Sep 02, 2015

A smarter desk for tomorrow's schools

posted by Larra Morris

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Designed to enhance future teaching environments, the Future Desk is easy to move and can be assembled in different group formations for discussion. The touch panel and interactive screen that forms the desk surface allows students to receive information from the teacher instantly.
via Yanko Design

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Sep 02, 2015

This library lets you check out people instead of books

posted by Larra Morris

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The “Human Library” originated in Denmark in the year 2000 as part of a youth organization called “Stop the Violence.” The idea is straightforward: library guests can choose which volunteer they’d like to “check out” based on titles the human books assign themselves. Past titles have included “Olympic Athlete,” “Biking Agoraphobic,” “Fat Woman,” and “A Questioning Christian.” Visitors then sit down with their books for half an hour or so to listen to them share their personal stories.

The project is meant to combat prejudice by giving people a chance to connect with someone they may have never had a chance to speak with otherwise. No two accounts are exactly alike, and guests have the unique opportunity to ask questions and interact with the stories as they listen to them.
via Mental Floss

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Sep 02, 2015

Robotic needle can be steered through tissue

posted by Larra Morris

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A robot-assisted system developed at the University of Twente promises to make medical procedures that use needles more precise. The system allows flexible needles to be steered in real time to their target, which negates issues with tissue and organs deforming from the contact pressure or from any unforeseen obstacles that lie between the needle and its target.
via Gizmag

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Image: University of Twente 

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Sep 01, 2015

Algorithm turns any picture into the work of a famous artist

posted by Larra Morris

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A group of German researchers have created an algorithm that basically amounts to the most amazing Instagram filter ever conceived: a convolutional neural network that can convert any photograph into a work of fine art. The process takes an hour (sorry, it's notactually coming to a smartphone near you), and the math behind it is horrendously complicated, but the results speak for themselves.
via Engadget

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Sep 01, 2015

Shape-shifting navigation device points you in the right direction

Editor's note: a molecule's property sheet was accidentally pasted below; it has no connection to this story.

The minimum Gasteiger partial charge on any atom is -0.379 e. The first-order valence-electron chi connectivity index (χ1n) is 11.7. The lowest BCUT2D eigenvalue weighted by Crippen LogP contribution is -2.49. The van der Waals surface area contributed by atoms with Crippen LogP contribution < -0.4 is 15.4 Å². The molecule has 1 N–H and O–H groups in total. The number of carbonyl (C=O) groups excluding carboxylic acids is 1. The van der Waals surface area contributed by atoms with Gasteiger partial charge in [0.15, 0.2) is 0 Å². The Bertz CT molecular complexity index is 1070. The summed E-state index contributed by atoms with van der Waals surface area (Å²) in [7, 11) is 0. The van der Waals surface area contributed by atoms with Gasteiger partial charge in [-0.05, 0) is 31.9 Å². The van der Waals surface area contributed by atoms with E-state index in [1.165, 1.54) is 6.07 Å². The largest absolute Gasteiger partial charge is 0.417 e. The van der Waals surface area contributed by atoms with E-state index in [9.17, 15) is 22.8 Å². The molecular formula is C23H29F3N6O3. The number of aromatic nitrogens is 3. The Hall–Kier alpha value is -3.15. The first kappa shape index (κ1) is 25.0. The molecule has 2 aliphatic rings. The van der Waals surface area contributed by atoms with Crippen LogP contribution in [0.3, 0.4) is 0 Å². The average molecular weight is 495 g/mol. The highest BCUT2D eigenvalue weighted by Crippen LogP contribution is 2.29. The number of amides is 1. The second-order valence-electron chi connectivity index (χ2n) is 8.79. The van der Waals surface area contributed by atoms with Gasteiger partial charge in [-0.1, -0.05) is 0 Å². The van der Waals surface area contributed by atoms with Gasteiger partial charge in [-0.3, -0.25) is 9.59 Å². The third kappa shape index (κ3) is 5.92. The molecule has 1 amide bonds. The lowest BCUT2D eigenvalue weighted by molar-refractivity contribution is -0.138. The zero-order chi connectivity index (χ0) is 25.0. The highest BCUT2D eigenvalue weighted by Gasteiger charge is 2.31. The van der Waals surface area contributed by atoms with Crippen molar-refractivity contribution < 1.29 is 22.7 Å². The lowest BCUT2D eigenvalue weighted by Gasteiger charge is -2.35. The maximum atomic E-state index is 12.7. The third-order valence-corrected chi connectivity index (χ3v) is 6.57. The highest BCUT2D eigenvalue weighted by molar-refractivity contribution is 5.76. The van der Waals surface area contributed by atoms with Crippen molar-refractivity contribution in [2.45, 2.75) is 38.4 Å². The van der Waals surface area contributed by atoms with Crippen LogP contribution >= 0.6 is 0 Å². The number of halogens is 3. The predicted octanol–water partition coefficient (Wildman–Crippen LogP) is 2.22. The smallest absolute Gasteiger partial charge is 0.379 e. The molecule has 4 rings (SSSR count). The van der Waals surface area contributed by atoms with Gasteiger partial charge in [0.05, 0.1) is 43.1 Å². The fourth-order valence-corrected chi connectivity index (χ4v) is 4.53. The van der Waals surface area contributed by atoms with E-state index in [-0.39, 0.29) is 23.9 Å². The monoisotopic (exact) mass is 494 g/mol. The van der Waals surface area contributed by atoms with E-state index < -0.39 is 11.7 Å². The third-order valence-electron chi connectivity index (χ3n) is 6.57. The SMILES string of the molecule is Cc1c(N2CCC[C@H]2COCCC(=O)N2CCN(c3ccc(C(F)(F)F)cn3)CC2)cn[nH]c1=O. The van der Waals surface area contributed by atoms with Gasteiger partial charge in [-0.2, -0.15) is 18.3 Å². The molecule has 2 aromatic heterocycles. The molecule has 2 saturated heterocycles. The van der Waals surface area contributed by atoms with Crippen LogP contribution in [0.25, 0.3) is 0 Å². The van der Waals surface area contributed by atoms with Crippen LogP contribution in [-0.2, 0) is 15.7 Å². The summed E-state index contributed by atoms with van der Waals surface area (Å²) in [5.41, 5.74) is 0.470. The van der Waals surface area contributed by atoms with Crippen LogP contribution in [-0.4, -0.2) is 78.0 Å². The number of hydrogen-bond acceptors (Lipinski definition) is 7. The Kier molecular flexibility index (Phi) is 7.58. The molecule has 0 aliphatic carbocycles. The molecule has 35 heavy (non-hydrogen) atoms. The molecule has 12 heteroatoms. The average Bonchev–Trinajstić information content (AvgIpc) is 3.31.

posted by Larra Morris

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Even in today's GPS-enabled world, asking someone to point you in the right direction can often be easier than wrestling with your smartphone. Enter the Animotus, a wirelessly-connected, 3D printed cube that acts like a sort of haptic compass. Developed by Yale engineer Adam Spiers, the device literally changes shape to point you in the right direction.
via Gizmag

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Sep 01, 2015

New sensor predicts which lung transplants will fail

posted by Larra Morris

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Sometimes, despite the doctors’ best efforts, the transplanted lung begins to malfunction in the recipient’s body. This disorder, called primary graft dysfunction, is the leading cause of death for patients in the immediate aftermath of surgery. 

The new sensor can predict, before transplantation, which donated lungs will malfunction. Biomedical engineer Shana Kelley and her colleagues at the University of Toronto created a tiny electrochemical device that detects several biomarkers associated with graft dysfunction, and can do so within half an hour. The researchers describe the experimental device in the journal Science
via IEEE Spectrum

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Aug 31, 2015

The psychological benefits of having a childhood best friend

posted by Larra Morris

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The study, conducted by psychologist Rebecca Graber of the University of Sussex, surveyed 400 adolescents, ages 11 to 19. According to New York Magazine, the kids were recruited from three schools in low-income neighborhoods in England. They answered questions about their friend groups, the nature of their friendships, and their ability to cope with different obstacles. The study's specific goal was to learn how friendship affects "psychological resilience in socio-economically vulnerable British adolescents," but has broader implications for more general understandings of friendship. 

Graber and her fellow researchers found that kids who had one very strong friendship had better coping skills than those with multiple looser social ties. They theorized that "the emotional support and the sounding board a real best friend provides" helps strengthen kids' resilience.
via Mental Floss

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